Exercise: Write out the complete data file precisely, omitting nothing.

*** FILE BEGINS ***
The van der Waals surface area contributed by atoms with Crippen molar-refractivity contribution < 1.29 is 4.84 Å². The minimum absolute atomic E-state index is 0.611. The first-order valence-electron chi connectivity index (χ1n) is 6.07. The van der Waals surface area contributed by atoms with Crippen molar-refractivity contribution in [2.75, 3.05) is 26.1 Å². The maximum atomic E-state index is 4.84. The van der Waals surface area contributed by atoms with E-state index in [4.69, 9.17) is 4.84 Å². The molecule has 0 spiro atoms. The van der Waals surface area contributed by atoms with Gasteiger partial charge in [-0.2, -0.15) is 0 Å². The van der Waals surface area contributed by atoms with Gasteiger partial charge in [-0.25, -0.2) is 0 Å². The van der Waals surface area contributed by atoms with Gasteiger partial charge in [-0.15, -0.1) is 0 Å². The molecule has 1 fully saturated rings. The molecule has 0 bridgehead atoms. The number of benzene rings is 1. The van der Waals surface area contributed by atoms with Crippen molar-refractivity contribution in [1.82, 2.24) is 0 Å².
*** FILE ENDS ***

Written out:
The van der Waals surface area contributed by atoms with Crippen molar-refractivity contribution < 1.29 is 4.84 Å². The minimum absolute atomic E-state index is 0.611. The first-order valence-electron chi connectivity index (χ1n) is 6.07. The van der Waals surface area contributed by atoms with Crippen molar-refractivity contribution in [2.75, 3.05) is 26.1 Å². The maximum atomic E-state index is 4.84. The van der Waals surface area contributed by atoms with E-state index in [4.69, 9.17) is 4.84 Å². The molecule has 0 spiro atoms. The van der Waals surface area contributed by atoms with Gasteiger partial charge in [-0.2, -0.15) is 0 Å². The van der Waals surface area contributed by atoms with Gasteiger partial charge in [-0.25, -0.2) is 0 Å². The van der Waals surface area contributed by atoms with Gasteiger partial charge in [-0.15, -0.1) is 0 Å². The molecule has 1 fully saturated rings. The molecule has 0 bridgehead atoms. The number of benzene rings is 1. The van der Waals surface area contributed by atoms with Crippen molar-refractivity contribution in [1.82, 2.24) is 0 Å².